Image by Gord Webster
By Nikki Phipps
(Author of The Bulb-o-licious Garden)
Perhaps you know them as painted nettle or poor man’s croton, depending on where you’re located, but for many of us we simply know them as coleus plants (Coleus blumei). I, for one, love them, as do many others. They have some of the most stunningly colored foliage—in combinations of green, yellow, pink, red, maroon, etc. Coleus also have a wide variety of leaf sizes and overall shapes. This means that no matter what area you are looking to put coleus, you can find one that will be perfect. These plants are great for adding color in the garden (or home), especially in those dark, drab-looking corners.
Growing Coleus Plants
Coleus is probably one of the easiest plants to grow and propagate. In fact, the plants root so easily that you can even start cuttings in a glass of water. They can also be propagated by seed indoors about 8-10 weeks prior to your last expected spring frost.
Coleus can be added to beds and borders for interest or grown in containers. They need fertile, well-draining soil and usually perform best in areas with partial shade, though many varieties can also tolerate sun.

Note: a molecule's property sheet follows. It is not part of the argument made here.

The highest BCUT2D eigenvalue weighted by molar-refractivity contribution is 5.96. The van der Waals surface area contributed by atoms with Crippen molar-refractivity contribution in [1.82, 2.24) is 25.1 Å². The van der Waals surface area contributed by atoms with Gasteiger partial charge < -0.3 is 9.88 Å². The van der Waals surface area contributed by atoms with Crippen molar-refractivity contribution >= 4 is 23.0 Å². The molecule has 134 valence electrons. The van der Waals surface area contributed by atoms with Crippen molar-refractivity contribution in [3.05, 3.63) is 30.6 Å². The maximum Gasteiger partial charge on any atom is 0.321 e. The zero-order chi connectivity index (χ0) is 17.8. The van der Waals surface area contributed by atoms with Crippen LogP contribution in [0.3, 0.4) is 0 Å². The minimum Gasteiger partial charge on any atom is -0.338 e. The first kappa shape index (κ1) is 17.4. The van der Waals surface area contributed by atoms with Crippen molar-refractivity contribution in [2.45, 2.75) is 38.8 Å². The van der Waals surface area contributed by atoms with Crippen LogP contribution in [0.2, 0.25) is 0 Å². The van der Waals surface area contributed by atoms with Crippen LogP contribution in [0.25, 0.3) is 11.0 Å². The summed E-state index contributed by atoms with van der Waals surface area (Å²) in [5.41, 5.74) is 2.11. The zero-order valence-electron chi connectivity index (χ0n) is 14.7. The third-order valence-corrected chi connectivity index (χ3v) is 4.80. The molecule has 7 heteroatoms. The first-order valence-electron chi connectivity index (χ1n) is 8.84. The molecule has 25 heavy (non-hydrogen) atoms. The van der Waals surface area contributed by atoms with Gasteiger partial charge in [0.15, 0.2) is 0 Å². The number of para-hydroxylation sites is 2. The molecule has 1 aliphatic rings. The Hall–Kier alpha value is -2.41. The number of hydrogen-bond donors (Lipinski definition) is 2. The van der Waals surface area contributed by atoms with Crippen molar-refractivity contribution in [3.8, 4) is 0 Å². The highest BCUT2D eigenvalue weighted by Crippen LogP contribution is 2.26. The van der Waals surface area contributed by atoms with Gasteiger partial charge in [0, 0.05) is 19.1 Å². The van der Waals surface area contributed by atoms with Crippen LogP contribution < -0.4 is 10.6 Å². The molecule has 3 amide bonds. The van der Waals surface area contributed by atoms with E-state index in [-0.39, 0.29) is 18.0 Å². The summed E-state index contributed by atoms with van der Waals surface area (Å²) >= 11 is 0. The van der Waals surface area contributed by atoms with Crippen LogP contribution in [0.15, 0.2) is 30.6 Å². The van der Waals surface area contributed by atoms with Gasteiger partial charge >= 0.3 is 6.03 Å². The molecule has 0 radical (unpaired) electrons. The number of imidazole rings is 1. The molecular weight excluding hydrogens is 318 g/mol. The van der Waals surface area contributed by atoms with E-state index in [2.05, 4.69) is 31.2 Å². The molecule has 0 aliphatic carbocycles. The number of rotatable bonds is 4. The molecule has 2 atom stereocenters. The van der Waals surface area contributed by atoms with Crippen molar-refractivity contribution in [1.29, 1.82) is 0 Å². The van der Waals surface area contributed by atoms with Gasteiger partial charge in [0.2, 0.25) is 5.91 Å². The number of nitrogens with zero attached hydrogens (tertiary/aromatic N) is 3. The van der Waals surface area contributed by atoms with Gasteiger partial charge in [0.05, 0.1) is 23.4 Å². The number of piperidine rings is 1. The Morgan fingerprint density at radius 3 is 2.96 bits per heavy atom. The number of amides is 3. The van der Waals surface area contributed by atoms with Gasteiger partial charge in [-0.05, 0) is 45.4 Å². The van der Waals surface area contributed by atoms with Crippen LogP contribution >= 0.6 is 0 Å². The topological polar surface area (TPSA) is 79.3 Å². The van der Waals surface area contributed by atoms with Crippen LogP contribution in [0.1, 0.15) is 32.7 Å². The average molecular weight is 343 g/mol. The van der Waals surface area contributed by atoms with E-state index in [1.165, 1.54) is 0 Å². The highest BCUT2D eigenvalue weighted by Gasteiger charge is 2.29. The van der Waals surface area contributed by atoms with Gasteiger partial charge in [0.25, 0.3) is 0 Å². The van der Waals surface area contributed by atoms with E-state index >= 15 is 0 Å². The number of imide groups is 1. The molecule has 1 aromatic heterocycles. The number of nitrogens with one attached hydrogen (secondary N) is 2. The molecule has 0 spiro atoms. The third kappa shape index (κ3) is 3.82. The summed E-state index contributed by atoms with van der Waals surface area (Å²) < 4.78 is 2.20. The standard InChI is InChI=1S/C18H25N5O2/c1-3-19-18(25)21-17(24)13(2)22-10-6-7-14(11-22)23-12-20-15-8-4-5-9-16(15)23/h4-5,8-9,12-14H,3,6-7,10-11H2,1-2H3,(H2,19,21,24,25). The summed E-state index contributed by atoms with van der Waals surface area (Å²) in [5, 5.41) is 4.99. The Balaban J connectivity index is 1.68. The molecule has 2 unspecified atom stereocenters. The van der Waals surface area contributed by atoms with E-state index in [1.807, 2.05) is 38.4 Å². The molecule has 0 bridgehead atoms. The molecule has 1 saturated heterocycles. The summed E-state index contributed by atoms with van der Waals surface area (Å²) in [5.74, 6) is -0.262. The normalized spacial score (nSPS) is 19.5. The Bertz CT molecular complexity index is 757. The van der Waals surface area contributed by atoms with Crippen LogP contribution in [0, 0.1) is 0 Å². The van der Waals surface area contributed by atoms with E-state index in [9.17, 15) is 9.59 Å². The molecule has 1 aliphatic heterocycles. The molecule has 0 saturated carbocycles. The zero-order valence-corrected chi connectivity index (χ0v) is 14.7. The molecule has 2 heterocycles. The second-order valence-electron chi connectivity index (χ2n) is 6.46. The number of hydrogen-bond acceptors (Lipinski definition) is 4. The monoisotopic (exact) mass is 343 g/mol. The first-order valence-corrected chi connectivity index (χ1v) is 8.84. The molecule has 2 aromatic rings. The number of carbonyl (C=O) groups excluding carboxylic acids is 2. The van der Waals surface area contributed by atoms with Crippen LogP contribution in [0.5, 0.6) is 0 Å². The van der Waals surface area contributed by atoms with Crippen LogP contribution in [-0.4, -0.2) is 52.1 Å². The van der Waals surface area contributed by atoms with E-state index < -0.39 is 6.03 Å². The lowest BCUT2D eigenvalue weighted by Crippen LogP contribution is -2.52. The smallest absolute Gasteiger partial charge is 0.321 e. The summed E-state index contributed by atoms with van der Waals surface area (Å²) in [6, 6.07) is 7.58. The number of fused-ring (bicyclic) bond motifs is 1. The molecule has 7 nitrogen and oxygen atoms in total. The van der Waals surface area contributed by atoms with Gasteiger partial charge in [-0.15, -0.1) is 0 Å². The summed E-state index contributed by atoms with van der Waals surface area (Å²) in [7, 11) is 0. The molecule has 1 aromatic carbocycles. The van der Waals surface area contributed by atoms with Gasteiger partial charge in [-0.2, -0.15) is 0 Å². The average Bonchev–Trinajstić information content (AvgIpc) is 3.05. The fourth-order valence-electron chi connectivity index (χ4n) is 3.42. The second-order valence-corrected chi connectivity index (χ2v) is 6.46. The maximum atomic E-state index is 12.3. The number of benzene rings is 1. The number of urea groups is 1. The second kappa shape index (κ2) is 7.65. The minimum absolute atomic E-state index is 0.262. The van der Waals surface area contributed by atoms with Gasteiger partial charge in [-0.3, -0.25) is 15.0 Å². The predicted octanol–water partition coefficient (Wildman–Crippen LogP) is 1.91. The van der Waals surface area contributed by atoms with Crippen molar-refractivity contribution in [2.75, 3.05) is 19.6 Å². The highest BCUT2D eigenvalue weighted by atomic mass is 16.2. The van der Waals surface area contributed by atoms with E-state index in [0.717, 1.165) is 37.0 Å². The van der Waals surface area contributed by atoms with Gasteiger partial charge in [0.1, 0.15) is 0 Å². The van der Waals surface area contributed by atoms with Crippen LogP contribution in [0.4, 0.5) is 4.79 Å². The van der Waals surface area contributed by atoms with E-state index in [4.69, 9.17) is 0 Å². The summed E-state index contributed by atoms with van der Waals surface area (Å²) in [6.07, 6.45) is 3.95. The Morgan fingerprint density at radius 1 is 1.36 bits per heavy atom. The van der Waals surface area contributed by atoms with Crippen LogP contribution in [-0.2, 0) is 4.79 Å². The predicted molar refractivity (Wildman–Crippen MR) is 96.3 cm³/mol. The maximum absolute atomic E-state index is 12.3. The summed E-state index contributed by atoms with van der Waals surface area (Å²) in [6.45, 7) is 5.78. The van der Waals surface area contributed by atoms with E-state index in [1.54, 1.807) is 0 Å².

When growing coleus, keep in mind that these beauties can grow rapidly. Plant coleus close together as bedding plants or tuck them into baskets and containers for a fast growing and spectacular addition.
Care for Coleus Plant
Caring for coleus is just as easy. They need to be kept moist, especially newly planted coleus. Container plants also require more frequent watering than those grown in the garden. Although it’s not required, the plants can be given a boost of half-strength liquid fertilizer during their active growth in spring and summer.
Their spiked flowers usually appear in summer; however, these can be removed if desired. You can also pinch the shoots of young coleus plants to produce bushier growth.
Another factor in coleus care is overwintering, as these plants, which are considered tender annuals, are highly susceptible to cold temperatures. Therefore, they must either be dug up, potted, and brought indoors for overwintering or grown through cuttings to establish additional plants.